By Maureen Hossbacher
The first half of this salon at The Cell theatre featured a conversation between novelists Kathleen Hill (Still Waters in Niger and Who Occupies This House) and Mary Pat Kelly (Of Irish Blood and Galway Bay) to celebrate the publication of Hill’s new memoir, She Read to Us in the Late Afternoons: A Life in Novels. The conversation focused on her well-travelled and fascinating life and the novels that have shaped it. Works by Willa Cather, Chinua Achebe, Henry James, George Bernanos and Proust illuminate memorable experiences, from Hill’s first understanding of death as a young girl, to her marriage and teaching career in Nigeria, her grappling with awareness of the poverty that surrounds her in post-war northern France, and the six-year project to read Proust aloud to her dear friend Diana Trilling whose eyesight is failing.
Kathleen Hill. Photo by Cat Dwyer.
During the Q&A session that followed, audience member Honor Molloy spoke for many when she expressed her delight in this type of event that focuses on one writer’s work and process. Also thoroughly enjoying the evening were Maureen Kennedy and Kent Covey of the Irish Heritage Center of Greater Cincinnati. This was the third book launch by Irish American Writers & Artists, Inc. this year, the first two promoting Mary Gordon’s and Malachy McCourt’s latest works (There Your Heart Lies and Death Need Not Be Fatal).
Mary Pat Kelly, right, interviews Kathleen Hill. Photo by Cat Dwyer.
After an intermission for book signing and refreshments, host Mary Pat Kelly got the second half underway by introducing three first-time IAW&A presenters, starting with a lively reading by Myra Goldberg from an untitled work in progress, loosely based on Homer’s Odyssey and featuring a female traveller named Uli, who is working her way back from the war in Vietnam. Goldberg is a faculty colleague of Kathleen Hill’s at Sarah Lawrence College and author of the novel Rosalind (Zoland Books, 1996).
Myra Goldberg, left. Rachel Aydt. Photos by John Kearns.
Rachel Aydt read from her memoir now in the final stages of revision, entitled Latchkey, set against the backdrop of the New Age ‘80s in Santa Fe, New Mexico. The coming-of-age story is a love letter to the landscape, to the little brother she co-raised, and to her devoted single mother. Connecting with the salon’s opening theme of the indispensability of books in our lives, the excerpt included a mention of the blond folding bookshelf that moved with her from home to home in her youth. Aydt is an Assistant Professor at the New School and an accomplished freelance writer and editor.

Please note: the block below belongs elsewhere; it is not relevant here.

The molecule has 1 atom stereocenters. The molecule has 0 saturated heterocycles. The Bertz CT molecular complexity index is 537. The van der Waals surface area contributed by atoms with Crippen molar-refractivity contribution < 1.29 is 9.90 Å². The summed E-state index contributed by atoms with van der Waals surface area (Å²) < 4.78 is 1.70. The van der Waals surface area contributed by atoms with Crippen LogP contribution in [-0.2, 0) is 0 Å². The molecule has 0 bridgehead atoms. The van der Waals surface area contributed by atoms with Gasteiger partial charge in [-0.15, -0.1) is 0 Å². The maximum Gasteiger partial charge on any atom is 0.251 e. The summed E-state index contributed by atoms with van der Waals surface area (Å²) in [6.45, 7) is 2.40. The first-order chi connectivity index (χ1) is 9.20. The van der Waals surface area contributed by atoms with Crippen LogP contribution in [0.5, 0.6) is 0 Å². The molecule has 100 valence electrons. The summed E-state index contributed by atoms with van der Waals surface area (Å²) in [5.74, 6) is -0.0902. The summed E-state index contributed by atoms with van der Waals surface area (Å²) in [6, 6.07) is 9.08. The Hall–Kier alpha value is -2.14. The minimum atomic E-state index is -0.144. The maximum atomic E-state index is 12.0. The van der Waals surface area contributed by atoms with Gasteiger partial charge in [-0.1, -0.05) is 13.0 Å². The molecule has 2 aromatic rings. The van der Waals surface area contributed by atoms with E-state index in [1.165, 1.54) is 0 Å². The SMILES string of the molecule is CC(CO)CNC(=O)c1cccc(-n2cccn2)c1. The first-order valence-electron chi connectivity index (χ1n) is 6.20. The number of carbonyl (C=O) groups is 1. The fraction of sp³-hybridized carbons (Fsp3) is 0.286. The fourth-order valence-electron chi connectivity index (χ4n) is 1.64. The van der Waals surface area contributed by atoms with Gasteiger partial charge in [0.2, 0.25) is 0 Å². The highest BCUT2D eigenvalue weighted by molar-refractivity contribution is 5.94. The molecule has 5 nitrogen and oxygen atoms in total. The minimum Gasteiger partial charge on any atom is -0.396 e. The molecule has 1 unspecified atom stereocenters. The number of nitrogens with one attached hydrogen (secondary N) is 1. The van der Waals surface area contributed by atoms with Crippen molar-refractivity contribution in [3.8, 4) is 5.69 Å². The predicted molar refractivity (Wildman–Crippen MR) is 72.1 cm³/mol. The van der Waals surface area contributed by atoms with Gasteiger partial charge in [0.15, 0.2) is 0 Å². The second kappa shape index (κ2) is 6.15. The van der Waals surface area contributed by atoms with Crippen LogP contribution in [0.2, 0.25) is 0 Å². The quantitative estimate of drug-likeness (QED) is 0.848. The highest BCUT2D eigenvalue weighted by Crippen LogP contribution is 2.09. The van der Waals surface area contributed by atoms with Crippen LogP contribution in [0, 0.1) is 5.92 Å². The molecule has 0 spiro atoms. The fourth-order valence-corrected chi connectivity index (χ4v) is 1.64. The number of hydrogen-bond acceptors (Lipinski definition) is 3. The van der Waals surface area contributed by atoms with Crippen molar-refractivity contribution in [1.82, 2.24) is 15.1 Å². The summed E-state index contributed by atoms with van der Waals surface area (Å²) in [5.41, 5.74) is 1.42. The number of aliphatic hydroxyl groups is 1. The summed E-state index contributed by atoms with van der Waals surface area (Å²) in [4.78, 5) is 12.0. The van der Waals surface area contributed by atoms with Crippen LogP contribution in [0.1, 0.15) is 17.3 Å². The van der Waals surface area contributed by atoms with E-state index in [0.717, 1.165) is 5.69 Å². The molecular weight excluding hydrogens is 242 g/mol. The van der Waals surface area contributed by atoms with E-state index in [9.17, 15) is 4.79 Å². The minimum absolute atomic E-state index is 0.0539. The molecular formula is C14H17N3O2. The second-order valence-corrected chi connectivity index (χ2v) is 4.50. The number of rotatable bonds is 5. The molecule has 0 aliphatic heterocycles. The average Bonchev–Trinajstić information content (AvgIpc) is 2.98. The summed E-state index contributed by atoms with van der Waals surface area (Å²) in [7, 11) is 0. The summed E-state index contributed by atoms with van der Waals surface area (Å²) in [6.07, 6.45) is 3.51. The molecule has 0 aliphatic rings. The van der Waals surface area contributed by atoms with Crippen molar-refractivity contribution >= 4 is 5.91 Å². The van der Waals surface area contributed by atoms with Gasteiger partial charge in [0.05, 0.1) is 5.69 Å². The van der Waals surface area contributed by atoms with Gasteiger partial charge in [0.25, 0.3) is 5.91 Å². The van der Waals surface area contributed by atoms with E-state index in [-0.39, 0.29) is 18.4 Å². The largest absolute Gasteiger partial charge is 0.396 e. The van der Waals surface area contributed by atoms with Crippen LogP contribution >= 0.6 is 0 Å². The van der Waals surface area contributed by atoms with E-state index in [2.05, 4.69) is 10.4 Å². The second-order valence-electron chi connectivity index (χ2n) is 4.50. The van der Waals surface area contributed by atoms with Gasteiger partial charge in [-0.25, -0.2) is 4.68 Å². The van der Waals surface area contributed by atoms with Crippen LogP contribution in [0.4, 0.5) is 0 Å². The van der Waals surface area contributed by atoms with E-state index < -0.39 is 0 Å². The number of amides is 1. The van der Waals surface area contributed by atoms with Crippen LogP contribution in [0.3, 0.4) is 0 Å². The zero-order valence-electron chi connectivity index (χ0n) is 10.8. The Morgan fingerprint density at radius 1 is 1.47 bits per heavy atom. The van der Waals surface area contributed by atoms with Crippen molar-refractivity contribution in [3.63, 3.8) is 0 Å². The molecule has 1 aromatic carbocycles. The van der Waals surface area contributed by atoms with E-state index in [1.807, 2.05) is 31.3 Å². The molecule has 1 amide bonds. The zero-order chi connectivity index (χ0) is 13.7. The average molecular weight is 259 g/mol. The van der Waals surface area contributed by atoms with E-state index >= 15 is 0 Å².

Keyera Bowens, pictured at right, read two engrossing pieces, the first, “Allure,” a flash fiction about a woman traveling home, lulled by the noise on the bus. Thoughts of a troublesome lover she can’t, or won’t, let go are merged with glimpses of gentrification, of change that’s occurring whether residents realize it or not. The second piece, “Quicksand,” is a poem about an interracial relationship. A black woman describes the comfort as well as the awkwardness she feels when she is seen with her white boyfriend. She realizes the restrictions she puts on her relationship are imposed by society and she can only be free when she sheds the stereotypes and social constructs. “Allure” is included in Bowens’ collection of stories Somewhere in America, which was the thesis for her MFA degree at Sarah Lawrence. Her response to an audience question about her creative process — that it mainly is dependent on having to meet a deadline — drew laughter and knowing nods from the writers in the crowd. Photo by John Kearns.
Choreographer Darrah Carr and several members of her dance company provided a grand finale by giving us a sample of a new, evening-length collaboration with musicians Dana Lyn and Kyle Sanna that will premiere at the Irish Arts Center in 2018. Combining Modern and Irish dance in a unique style called ModERIN, the presentation began with each dancer first executing a solo movement in silence, then uniting in a dance to the haunting music of Lyn and Sanna, from their album “The Great Arc.” We look forward to Darrah Carr Dance returning to the IAW&A salon on December 19th to present additional new material, including a solo by TONY award winner Trent Kowalik, best known for playing the original Billy in Broadway’s “Billy Elliot.”
Darrah Carr, left, and her troupe. Photo by Cat Dwyer.